These two changes are likely to have another beneficial effect, and an unintended, if fortuitous, consequence. By raising weights you extend the braking zone needed to stop the bike for the corner, and give riders more room to start passing one another again on the brakes. And with an unlimited capacity, there is room for teams to build bikes with lots of mid-range, allowing more options on corner exit, and making it possible to make up for mistakes with throttle control again.
One of the few sensible measures to be proposed so far is the banning of carbon brakes. Despite the fact that MotoGP should be a prototype series exploring the best technological solutions to problems, carbon brakes contribute nothing to production motorcycles whatsoever. While fans may complain about the role traction control and electronics have played in ruining the racing, they have certainly made a big difference to road bikes, contributing hugely to the smoothness and throttle response of fuel injected bikes. So MotoGP should have at least some relevance to road bikes.
Indeed, a ban on carbon brakes might not even be necessary. It may be sufficient to demand that only a single type of brake rotors be used in both wet and dry conditions. Carbon disks are mostly ineffective in the rain, never getting hot enough to work properly, and giving a huge advantage to bikes with steel disks. And so teams could gamble on the whole season staying dry, or risk losing big during the three or four wet races which they are likely to face during the season. They may even encourage exploring ceramic disks, which are a good deal cheaper than carbon disks, but offer more performance than steel.
Dropping the restrictions on engine capacity, and limiting only the amount of fuel to be used for a race may open up options for teams to explore different ways of reducing lap times, but if the restriction on engine type - allowing only four-stroke engines to compete - is maintained, then MotoGP may still not be offering manufacturers a place to develop ideas and new technology.
The four-stroke gasoline engine is not the most efficient means of transforming fuel into horsepower. Diesel engines are 5-10% more efficient, while two strokes are pretty efficient too. When the capacity limit was stuck at 500cc, four strokes just couldn't compete, but without a capacity limit, both engine types would have a chance of competing. And if strict emissions limits were enforced, the playing field between all forms of engines could be kept level, without driving up costs. If someone can make a clean two-stroke, one which doesn't emit clouds of unburned hydrocarbons, why shouldn't it be allowed to compete? Similarly with diesel engines, if the particulate emissions can be kept to a minimum, why not allow diesels too?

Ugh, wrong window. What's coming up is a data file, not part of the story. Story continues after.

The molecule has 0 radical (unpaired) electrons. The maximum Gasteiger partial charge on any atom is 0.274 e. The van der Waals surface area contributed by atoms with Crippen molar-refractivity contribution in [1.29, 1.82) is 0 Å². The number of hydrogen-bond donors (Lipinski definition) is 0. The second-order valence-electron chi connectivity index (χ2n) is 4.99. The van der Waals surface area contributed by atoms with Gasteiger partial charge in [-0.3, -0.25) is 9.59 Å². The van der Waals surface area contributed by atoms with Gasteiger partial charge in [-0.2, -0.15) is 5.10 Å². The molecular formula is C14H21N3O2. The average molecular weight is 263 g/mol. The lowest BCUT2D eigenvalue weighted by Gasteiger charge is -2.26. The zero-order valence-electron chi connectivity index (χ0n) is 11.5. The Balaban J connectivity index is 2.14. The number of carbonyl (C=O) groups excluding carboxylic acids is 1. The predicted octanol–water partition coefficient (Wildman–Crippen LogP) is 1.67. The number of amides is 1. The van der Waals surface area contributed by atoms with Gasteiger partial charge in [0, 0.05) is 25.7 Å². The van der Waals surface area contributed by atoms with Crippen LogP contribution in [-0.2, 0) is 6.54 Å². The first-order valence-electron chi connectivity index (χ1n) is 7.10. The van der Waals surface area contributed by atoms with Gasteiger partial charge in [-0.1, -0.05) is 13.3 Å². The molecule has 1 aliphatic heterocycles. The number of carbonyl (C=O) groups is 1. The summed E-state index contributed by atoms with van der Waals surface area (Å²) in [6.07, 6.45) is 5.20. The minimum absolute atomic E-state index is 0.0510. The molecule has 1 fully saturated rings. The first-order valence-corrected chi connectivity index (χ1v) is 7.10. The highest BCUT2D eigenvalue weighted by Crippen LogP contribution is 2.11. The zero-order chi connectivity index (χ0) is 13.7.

All this talk of various types of combustion engines is fine, but in reality, what is the gasoline that combustion engines burn? All gasoline represents, when you get down to it, is stored energy. And why should we choose one form of stored energy over another? Gasoline is currently the favored form of stored energy for vehicles, because it packs an awful lot of energy into small space, the so-called energy density. If we exchange the fuel limit for an energy limit, using the amount of chemical energy stored in 21 liters of gasoline (around 700,000 kJ) as a limit instead, we reward efficiency, and open up more opportunities for smart people in workshops to find ways of powering a racing motorcycle.
At some point in time, gasoline is going to stop being the way that vehicles - and that includes racing motorcycles - are powered. MotoGP has to take this development into account, and provide a platform for the manufacturers to work on these technologies for their future road machines. It would take a quantum leap in battery technology to create a battery which can store 700,000kJ in a space and weight small enough on a racing motorcycle. But once that quantum leap happens - and there are a lot of people spending a lot of time on battery technology - then electric motorcycles are going to wipe the floor with combustion engines.
The first signs of this change are already visible, with the non-carbon fuel TTXGP race due to be run at the Isle of Man this summer. And more and more manufacturers are presenting electric motorcycles at bike shows around the world - some just as design studies, some as actual prototypes. But electric motorcycles are coming, and probably sooner than we think.
Leave It Alone For Five Minutes
Of course, the biggest problem with MotoGP has been the continuous changing of regulations itself. The MotoGP bikes only lasted 5 years, before being replaced with an entirely new formula, requiring vast investment to design and build new bikes, and then make them competitive. Added to this is the imposition of a single tire, taking one factor out of the designers' hands, and forcing them to reevaluate their designs once more. For 2009, the bikes will have to be redesigned to make them suit the tires provided, where previously, it was the tire manufacturers designing tires to suit bikes and riders. What's certain is that it's a lot simpler and cheaper to produce a tire than to produce a chassis, and a swing arm, and suspension parts.